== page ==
by Goldy, 06/29/2010, 1:52 PM

Last week on KUOW, Washington Attorney General Rob McKenna defended his refusal to comply with Commissioner of Public Lands Peter Goldmark’s lawful request for legal counsel, repeatedly describing an appeal to a lower court ruling as “meritless.”

“The trial record didn’t suggest any basis for appeal,” McKenna told KUOW’s Steve Scher. “We don’t take up appeals that lack legal merit … and this one does not have merit.”

Even when a caller pointed out that the Superior Court judge suggested the case was a toss up that should be settled on appeal, McKenna stuck to his guns, insisting that there was nothing to that effect in the judge’s “written order.”

And to a point, McKenna is correct: there is nothing to this effect in the written order. But what the caller was referring to were the oral statements given from the bench in which Judge Jack Burchard laid out “the Court’s reasonings,” an unofficial transcript of which I have finally obtained. And Judge Burchard couldn’t be any clearer in his introduction:

The parties will eventually present an order on summary judgment but usually these orders don’t contain the Court’s reasoning, and the Court doesn’t make findings of fact on summary judgment because summary judgment is reviewed by the Court of Appeals and the Supreme Court de novo, from the beginning, so they don’t really take account of what my view is. And probably most of us know and believe that this won’t be the final stop for this decision. I believe this Court’s job is to make a decision as best I can and do my part in the process.

The emphasis is mine, but the meaning is clear. It’s hard to imagine that Judge Burchard would express the opinion that “probably most of us know and believe that this won’t be the final stop for this decision,” if he believed the grounds for an appeal to be meritless. Likewise, reading through the 13-page transcript, it’s equally clear that Judge Burchard didn’t consider this to be a cut and dry case.

“I believe this Court’s job is to make a decision as best I can and do my part in the process.” And that’s what Judge Burchard did, with the full expectation that the next part of the process would be an appeal.

So not only is McKenna being disingenuous when he repeatedly asserts that the appeal lacks merit, he intentionally deceives Scher and his listeners by pointing to the written order rather than Judge Burchard’s lengthy oral exposition from the bench. McKenna was fully aware of Judge Burchard’s oral statements, and thus fully aware that they weren’t included in the written order.

A clever, lawyerly distinction, for sure. But it’s also just plain dishonest.

17 Responses to “Trial judge contradicts McKenna’s assertion that appeal would be “meritless””

1. proud leftist spews:

Wow. The trial judge is all but recommending an appeal. You don’t hear equivocal language about a decision, as in this case, coming from trial judges very often. They don’t like to be reversed on appeal and the best way to avoid reversal is to avoid any appeal. McKenna is truly on shaky ground. He just may go down.

2. Michael spews:

Godly should get at least a Bloggy for his work on this.

3. notaboomer spews:

someone should hang the arrogant little prick by his undies from the back of his executive bathroom stall door.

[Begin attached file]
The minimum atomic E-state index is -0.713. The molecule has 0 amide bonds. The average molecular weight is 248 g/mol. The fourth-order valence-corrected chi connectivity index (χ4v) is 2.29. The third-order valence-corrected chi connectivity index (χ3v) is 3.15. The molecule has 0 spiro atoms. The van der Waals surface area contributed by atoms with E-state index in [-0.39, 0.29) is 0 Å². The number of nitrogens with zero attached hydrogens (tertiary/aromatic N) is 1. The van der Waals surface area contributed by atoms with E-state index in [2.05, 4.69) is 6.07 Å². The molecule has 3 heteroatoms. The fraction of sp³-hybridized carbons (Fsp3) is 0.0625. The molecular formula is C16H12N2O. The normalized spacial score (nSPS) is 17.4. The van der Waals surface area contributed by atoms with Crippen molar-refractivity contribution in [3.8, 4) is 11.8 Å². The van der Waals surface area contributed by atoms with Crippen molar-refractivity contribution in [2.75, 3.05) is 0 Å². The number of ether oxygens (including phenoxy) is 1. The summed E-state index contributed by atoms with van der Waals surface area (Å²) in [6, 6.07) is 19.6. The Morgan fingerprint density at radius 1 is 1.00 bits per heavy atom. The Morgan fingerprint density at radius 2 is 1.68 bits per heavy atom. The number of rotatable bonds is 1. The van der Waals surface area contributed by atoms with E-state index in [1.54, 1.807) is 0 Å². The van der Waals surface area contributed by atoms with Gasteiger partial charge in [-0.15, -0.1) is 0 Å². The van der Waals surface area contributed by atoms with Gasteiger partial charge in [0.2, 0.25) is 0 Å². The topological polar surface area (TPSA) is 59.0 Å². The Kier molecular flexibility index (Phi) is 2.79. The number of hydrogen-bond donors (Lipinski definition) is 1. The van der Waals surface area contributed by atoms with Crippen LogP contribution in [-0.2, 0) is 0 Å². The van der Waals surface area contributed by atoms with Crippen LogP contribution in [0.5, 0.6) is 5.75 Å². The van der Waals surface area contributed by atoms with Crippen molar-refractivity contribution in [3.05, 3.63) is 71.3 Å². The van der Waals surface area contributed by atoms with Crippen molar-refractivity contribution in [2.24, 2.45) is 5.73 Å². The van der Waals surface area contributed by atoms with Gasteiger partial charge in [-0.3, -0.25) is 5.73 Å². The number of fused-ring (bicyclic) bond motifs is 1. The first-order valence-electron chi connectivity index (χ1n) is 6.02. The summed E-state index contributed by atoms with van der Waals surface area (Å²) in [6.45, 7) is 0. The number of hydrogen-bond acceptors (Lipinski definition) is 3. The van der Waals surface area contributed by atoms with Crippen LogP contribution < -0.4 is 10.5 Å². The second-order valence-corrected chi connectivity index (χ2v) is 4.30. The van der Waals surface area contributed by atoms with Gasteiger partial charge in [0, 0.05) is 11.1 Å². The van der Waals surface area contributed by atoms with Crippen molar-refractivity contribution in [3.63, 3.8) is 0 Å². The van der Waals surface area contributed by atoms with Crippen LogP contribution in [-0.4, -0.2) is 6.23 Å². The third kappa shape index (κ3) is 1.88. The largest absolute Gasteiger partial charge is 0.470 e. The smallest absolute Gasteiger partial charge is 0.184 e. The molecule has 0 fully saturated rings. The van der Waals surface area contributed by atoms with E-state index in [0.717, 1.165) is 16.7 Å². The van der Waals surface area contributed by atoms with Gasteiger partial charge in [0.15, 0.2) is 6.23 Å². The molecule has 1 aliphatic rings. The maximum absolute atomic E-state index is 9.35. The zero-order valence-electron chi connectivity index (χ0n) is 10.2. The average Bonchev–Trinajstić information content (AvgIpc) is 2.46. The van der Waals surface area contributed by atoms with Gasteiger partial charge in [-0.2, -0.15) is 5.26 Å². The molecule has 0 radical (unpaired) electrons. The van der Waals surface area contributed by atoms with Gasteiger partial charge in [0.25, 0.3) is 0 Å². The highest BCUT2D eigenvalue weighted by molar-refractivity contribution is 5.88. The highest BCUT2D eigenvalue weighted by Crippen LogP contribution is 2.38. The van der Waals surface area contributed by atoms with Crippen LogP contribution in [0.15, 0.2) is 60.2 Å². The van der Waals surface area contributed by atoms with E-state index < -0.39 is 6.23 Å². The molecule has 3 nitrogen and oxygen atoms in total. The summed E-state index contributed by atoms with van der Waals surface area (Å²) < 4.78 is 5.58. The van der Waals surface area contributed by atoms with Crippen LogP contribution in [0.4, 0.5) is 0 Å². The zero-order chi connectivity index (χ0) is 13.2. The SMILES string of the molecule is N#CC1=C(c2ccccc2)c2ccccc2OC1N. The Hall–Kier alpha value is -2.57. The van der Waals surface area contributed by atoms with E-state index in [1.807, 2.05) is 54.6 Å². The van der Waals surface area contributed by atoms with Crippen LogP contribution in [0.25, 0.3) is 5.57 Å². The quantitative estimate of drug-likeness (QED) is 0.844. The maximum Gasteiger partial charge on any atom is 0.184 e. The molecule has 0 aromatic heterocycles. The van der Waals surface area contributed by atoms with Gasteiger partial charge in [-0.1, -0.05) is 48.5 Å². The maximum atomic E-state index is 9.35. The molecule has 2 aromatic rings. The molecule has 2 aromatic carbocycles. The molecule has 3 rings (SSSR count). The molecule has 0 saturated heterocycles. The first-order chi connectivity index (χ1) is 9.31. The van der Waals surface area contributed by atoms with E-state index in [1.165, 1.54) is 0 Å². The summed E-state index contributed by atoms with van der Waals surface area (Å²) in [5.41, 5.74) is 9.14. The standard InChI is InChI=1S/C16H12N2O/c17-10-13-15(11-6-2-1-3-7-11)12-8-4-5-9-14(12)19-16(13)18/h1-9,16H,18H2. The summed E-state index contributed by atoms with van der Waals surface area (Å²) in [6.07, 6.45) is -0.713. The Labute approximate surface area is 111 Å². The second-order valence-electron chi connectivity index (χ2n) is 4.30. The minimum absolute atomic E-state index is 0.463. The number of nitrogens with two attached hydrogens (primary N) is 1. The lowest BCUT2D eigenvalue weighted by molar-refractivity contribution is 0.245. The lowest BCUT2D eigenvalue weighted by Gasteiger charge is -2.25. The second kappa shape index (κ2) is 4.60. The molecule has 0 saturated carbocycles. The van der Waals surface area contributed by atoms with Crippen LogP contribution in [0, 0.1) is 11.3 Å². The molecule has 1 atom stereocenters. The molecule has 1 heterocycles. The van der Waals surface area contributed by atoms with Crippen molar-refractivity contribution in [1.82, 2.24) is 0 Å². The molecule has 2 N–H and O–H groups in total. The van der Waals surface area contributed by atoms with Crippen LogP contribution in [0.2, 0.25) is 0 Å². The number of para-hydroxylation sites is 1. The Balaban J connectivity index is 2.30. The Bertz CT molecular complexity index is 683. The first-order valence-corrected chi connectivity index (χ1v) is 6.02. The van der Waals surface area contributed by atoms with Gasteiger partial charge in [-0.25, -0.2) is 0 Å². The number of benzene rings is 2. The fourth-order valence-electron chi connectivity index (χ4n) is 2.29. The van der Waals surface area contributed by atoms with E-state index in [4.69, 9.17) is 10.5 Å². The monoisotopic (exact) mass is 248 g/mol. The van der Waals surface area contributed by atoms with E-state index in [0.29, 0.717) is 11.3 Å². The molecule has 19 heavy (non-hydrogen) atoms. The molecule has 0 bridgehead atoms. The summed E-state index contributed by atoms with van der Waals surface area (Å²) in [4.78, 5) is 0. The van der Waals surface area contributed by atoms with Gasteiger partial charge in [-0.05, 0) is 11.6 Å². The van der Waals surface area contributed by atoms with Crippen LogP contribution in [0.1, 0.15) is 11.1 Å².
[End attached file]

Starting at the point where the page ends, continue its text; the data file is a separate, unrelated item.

4. notaboomer spews:

trial judge has no control over whether an appeal is taken. that comment is superfluous or dicta if you like. doesn’t change mckenna’s duties though. 3/4 of the legislature can remove the ag. art iv sec 9. go get ‘em.

5. Sarge spews:

I’m starting to think that McKenna is a weasel. I tried to find an archive for a KZOK radio interview I quoted several months back, but haven’t been successful.

McKenna was crowing about how he was going to appeal the 9th Circuit Farrakhan vs. Gregoire case that granted voting rights to felons based on the fact that systemic racial bias in the criminal justice system disproportionally disenfranchises blacks & other minorities, and is therefor in conflict with the Voting Rights Act.

The “systemic racial bias” was not disputed. It was based upon two UW studies that found that minorities were more likely to be stopped, if stopped, more likely to be searched, if searched and something was found, more likely to be arrested, if arrested, more likely to be charged, if charged more likely to go to trial, if tried, more likely to be convicted, if convicted, more likely to receive harsher sentences.

The fix is in.

The court found that such systemic racial bias exists. Counsel for defense did not dispute the findings.

That systemic racial discrimination exists and that it leads to disproportionality was not in dispute, and still isn’t.

McKenna’s stated grounds for appeal is not that there isn’t systemic racial bias, but given such bias, the VRA is nonetheless misapplied in this case.

That’s enough background. Back to my point. During the KZOK interview, Bob Rivers said something like..” but we are locking up a disproportional amount of minorities”. To which McKenna replied, and this is a verbatim quote:

“unfortunately our prison population is disproportionate based on race, but disproportionality isn’t in and of itself an indication of racial discrimination.”

And that was the end of the discussion on the issue.

The problem is, McKenna knows that the UW studies and the court never argued disproportionality itself was an indication of racial discrimination. The studies showed, the court agreed, and defense offered no evidence to the contrary, that the racial discrimination in question was the direct result of “systemic racial bias” throughout the criminal justice system.